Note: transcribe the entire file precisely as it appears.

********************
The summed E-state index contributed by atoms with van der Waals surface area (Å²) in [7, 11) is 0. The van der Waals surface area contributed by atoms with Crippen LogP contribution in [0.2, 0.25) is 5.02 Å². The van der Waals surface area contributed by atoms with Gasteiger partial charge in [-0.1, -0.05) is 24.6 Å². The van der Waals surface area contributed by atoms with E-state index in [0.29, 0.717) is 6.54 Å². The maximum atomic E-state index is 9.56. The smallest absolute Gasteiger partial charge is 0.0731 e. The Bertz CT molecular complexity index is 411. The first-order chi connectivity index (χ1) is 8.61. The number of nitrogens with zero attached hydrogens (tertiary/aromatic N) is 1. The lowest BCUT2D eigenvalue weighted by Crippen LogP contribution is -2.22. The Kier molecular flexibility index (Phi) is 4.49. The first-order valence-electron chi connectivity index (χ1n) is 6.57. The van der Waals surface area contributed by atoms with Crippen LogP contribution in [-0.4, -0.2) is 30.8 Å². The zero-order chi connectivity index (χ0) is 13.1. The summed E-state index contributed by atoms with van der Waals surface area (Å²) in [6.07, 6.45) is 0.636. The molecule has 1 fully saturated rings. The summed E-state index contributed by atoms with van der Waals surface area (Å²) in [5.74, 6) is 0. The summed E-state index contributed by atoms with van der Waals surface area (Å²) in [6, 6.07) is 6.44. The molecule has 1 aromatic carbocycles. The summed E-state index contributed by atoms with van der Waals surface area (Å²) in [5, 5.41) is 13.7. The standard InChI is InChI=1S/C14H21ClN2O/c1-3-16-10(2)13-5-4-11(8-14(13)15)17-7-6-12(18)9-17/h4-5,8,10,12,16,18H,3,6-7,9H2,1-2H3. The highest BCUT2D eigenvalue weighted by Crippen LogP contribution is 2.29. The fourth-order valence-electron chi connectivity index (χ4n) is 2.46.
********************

The summed E-state index contributed by atoms with van der Waals surface area (Å²) in [7, 11) is 0. The van der Waals surface area contributed by atoms with Crippen LogP contribution in [0.2, 0.25) is 5.02 Å². The van der Waals surface area contributed by atoms with Gasteiger partial charge in [-0.1, -0.05) is 24.6 Å². The van der Waals surface area contributed by atoms with E-state index in [0.29, 0.717) is 6.54 Å². The maximum atomic E-state index is 9.56. The smallest absolute Gasteiger partial charge is 0.0731 e. The Bertz CT molecular complexity index is 411. The first-order chi connectivity index (χ1) is 8.61. The number of nitrogens with zero attached hydrogens (tertiary/aromatic N) is 1. The lowest BCUT2D eigenvalue weighted by Crippen LogP contribution is -2.22. The Kier molecular flexibility index (Phi) is 4.49. The first-order valence-electron chi connectivity index (χ1n) is 6.57. The van der Waals surface area contributed by atoms with Crippen LogP contribution in [-0.4, -0.2) is 30.8 Å². The zero-order chi connectivity index (χ0) is 13.1. The summed E-state index contributed by atoms with van der Waals surface area (Å²) in [6.07, 6.45) is 0.636. The molecule has 1 fully saturated rings. The summed E-state index contributed by atoms with van der Waals surface area (Å²) in [5.74, 6) is 0. The summed E-state index contributed by atoms with van der Waals surface area (Å²) in [6, 6.07) is 6.44. The molecule has 1 aromatic carbocycles. The summed E-state index contributed by atoms with van der Waals surface area (Å²) in [5, 5.41) is 13.7. The standard InChI is InChI=1S/C14H21ClN2O/c1-3-16-10(2)13-5-4-11(8-14(13)15)17-7-6-12(18)9-17/h4-5,8,10,12,16,18H,3,6-7,9H2,1-2H3. The highest BCUT2D eigenvalue weighted by Crippen LogP contribution is 2.29. The fourth-order valence-electron chi connectivity index (χ4n) is 2.46.